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“Bite-Size Bits of Local, National, and Global History”
Fort Ancient in Warren County, Ohio — The American Midwest (Great Lakes)
 

North Overlook

 
 
North Overlook Marker image. Click for full size.
By William Fischer, Jr., December 6, 2009
1. North Overlook Marker
Inscription.
On the east side of the Little Miami River between the two bridges (Rt. 350 and I-71) is the site of a former Fort Ancient Indian village, now known as Anderson Village, occupied for about 20 years between AD 1000 and 1200. Clifford Anderson, who owned this property, excavated the site between 1893 and 1936. He uncovered garbage pits, house post patterns, and burials. He recovered thousands of artifacts, some more than four feet below the present surface, indlucing projectile points, knives, hammers, axes, pottery, shells, and bone tools.

During the latter half of the 1800s a small town was located in the valley. Called Fort Ancient, this community had a schoolhouse, post office, general store, hotel, church, and railroad station. The estimated population of 300 abandoned the town after the 1913 flood destroyed much of the area.

Fort Ancient State Memorial consists of 768 acres, 85 percent of them woodland. The earth walls enclose about 126 acres. The remaining 642 acres include the Anderson Village site in the valley and land on both sides of Rt. 350. The property actually extends to the Jeremiah Morrow Bridge (I-71), which, at 275 feet above the valley floor, is one of the highest bridges in Ohio. The distance from the overlook to the bridge is 1.75 miles. If the earth walls were placed in a straight line, they
North Overlook Marker image. Click for full size.
By William Fischer, Jr., December 6, 2009
2. North Overlook Marker
At the North Overlook.
would extend more than one mile beyond the bridge.
 
Erected by The Ohio Historical Society.
 
Location. 39° 24.021′ N, 84° 5.876′ W. Marker is in Fort Ancient, Ohio, in Warren County. Click for map. Marker is at the South Fort's North Overlook in Fort Ancient State Memorial. Marker is at or near this postal address: 6123 Ohio Route 350, Oregonia OH 45054, United States of America.
 
Other nearby markers. At least 8 other markers are within walking distance of this marker. Hilltop Enclosure (here, next to this marker); Fort Ancient Prehistoric Indian Earthworks (a few steps from this marker); Fort Ancient Dwelling (about 300 feet away, measured in a direct line); The Myth of the Mound Builders (about 300 feet away); Fort Ancient Earthworks (approx. 0.2 miles away); Changes at Fort Ancient (approx. 0.2 miles away); The Civilian Conservation Corps (approx. mile away); Stages of Construction / Crescent Mounds (approx. 0.3 miles away). Click for a list of all markers in Fort Ancient.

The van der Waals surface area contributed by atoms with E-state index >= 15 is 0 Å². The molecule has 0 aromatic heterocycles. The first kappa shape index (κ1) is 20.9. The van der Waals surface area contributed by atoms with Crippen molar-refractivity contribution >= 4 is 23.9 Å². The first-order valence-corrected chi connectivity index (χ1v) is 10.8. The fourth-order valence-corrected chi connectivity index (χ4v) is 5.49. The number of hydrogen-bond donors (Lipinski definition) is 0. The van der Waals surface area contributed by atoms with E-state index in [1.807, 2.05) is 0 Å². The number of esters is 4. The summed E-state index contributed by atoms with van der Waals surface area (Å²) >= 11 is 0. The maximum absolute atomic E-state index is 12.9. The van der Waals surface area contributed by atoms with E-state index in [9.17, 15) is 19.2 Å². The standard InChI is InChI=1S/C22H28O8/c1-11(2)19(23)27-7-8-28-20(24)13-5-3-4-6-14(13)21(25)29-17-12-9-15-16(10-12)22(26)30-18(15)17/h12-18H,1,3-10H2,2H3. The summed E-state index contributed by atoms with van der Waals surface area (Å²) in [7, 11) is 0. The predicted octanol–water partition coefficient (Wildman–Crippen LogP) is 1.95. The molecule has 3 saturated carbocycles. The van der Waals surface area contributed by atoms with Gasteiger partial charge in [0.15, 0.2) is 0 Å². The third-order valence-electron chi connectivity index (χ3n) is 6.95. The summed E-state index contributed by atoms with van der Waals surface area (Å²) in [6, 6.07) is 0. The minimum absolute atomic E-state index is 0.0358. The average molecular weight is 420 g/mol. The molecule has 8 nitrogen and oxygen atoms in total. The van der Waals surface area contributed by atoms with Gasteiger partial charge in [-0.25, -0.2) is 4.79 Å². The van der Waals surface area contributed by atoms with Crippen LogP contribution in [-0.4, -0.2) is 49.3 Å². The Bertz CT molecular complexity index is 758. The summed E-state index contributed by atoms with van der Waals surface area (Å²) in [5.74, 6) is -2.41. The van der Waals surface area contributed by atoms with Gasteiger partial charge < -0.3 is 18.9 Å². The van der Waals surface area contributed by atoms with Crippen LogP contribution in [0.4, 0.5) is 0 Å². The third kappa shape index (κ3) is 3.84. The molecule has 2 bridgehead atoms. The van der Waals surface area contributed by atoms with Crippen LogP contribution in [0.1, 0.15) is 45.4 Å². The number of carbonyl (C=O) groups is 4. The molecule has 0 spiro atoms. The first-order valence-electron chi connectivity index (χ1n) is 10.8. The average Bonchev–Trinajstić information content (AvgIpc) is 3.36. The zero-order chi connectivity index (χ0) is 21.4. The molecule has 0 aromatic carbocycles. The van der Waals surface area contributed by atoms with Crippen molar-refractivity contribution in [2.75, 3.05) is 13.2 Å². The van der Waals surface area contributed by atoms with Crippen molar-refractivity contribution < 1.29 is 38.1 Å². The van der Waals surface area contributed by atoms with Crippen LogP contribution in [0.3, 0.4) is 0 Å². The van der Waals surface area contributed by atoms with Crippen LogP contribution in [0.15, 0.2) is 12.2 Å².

Also see . . .
1. Fort Ancient. (Submitted on January 25, 2010, by William Fischer, Jr. of Scranton, Pennsylvania.)
2. Fort Ancient Earthworks. (Submitted on January 25, 2010, by William Fischer, Jr. of Scranton, Pennsylvania.)
 
Categories. ExplorationForts, CastlesMan-Made FeaturesNative AmericansNatural FeaturesSettlements & Settlers
 
Fort Ancient Diagram on Marker image. Click for full size.
By William Fischer, Jr., December 6, 2009
3. Fort Ancient Diagram on Marker
North Overlook is the "star" at bottom left.
Fort Ancient State Memorial Boundary on Marker image. Click for full size.
By William Fischer, Jr., December 6, 2009
4. Fort Ancient State Memorial Boundary on Marker
Pink shaded area shows the 768 acres of the park.
North Fort Diagram on Marker image. Click for full size.
By William Fischer, Jr., December 6, 2009
5. North Fort Diagram on Marker
Also shows location of Anderson Village (dashed circle) and town of Fort Ancient (yellow square) along Little Miami River.
Marker Key image. Click for full size.
By William Fischer, Jr., December 6, 2009
6. Marker Key
View from North Overlook image. Click for full size.
By William Fischer, Jr., December 6, 2009
7. View from North Overlook
Looking north along Little Miami River, with I-71 Bridge in distant center, just below the horizon.
 
 
Credits. This page originally submitted on , by William Fischer, Jr. of Scranton, Pennsylvania. This page has been viewed 624 times since then and 2 times this year. Photos:   1, 2, 3, 4, 5, 6, 7. submitted on , by William Fischer, Jr. of Scranton, Pennsylvania. This page was last revised on June 16, 2016.
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